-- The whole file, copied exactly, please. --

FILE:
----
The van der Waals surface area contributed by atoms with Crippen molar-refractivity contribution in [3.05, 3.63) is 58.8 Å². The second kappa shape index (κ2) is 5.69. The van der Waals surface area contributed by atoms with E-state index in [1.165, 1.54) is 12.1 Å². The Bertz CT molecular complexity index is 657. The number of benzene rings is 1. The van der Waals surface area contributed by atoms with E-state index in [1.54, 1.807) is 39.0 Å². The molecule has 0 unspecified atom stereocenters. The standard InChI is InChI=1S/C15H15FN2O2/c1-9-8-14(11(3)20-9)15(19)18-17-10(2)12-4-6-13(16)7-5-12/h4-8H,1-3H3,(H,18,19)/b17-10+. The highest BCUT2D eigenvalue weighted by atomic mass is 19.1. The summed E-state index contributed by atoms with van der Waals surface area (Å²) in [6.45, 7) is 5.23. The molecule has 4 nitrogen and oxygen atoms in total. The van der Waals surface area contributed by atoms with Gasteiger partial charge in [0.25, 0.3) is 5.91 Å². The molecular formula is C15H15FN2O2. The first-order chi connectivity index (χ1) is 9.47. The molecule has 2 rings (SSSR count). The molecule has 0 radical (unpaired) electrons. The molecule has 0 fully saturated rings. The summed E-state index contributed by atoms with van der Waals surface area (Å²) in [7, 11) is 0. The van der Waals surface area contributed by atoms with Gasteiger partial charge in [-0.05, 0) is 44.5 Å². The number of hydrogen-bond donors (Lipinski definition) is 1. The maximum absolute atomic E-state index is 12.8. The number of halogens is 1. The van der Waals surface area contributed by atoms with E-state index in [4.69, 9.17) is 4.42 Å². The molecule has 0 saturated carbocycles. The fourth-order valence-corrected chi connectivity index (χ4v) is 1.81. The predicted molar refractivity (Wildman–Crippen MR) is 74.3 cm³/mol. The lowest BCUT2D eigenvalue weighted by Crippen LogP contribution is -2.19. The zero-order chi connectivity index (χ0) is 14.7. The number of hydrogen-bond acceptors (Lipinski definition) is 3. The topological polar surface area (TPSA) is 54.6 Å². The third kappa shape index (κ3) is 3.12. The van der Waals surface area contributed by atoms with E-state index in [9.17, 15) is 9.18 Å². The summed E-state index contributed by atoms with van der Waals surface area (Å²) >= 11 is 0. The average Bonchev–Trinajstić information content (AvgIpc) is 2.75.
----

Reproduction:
The van der Waals surface area contributed by atoms with Crippen molar-refractivity contribution in [3.05, 3.63) is 58.8 Å². The second kappa shape index (κ2) is 5.69. The van der Waals surface area contributed by atoms with E-state index in [1.165, 1.54) is 12.1 Å². The Bertz CT molecular complexity index is 657. The number of benzene rings is 1. The van der Waals surface area contributed by atoms with E-state index in [1.54, 1.807) is 39.0 Å². The molecule has 0 unspecified atom stereocenters. The standard InChI is InChI=1S/C15H15FN2O2/c1-9-8-14(11(3)20-9)15(19)18-17-10(2)12-4-6-13(16)7-5-12/h4-8H,1-3H3,(H,18,19)/b17-10+. The highest BCUT2D eigenvalue weighted by atomic mass is 19.1. The summed E-state index contributed by atoms with van der Waals surface area (Å²) in [6.45, 7) is 5.23. The molecule has 4 nitrogen and oxygen atoms in total. The van der Waals surface area contributed by atoms with Gasteiger partial charge in [0.25, 0.3) is 5.91 Å². The molecular formula is C15H15FN2O2. The first-order chi connectivity index (χ1) is 9.47. The molecule has 2 rings (SSSR count). The molecule has 0 radical (unpaired) electrons. The molecule has 0 fully saturated rings. The summed E-state index contributed by atoms with van der Waals surface area (Å²) in [7, 11) is 0. The van der Waals surface area contributed by atoms with Gasteiger partial charge in [-0.05, 0) is 44.5 Å². The number of hydrogen-bond donors (Lipinski definition) is 1. The maximum absolute atomic E-state index is 12.8. The number of halogens is 1. The van der Waals surface area contributed by atoms with E-state index in [4.69, 9.17) is 4.42 Å². The molecule has 0 saturated carbocycles. The fourth-order valence-corrected chi connectivity index (χ4v) is 1.81. The predicted molar refractivity (Wildman–Crippen MR) is 74.3 cm³/mol. The lowest BCUT2D eigenvalue weighted by Crippen LogP contribution is -2.19. The zero-order chi connectivity index (χ0) is 14.7. The number of hydrogen-bond acceptors (Lipinski definition) is 3. The topological polar surface area (TPSA) is 54.6 Å². The third kappa shape index (κ3) is 3.12. The van der Waals surface area contributed by atoms with E-state index in [9.17, 15) is 9.18 Å². The summed E-state index contributed by atoms with van der Waals surface area (Å²) >= 11 is 0. The average Bonchev–Trinajstić information content (AvgIpc) is 2.75.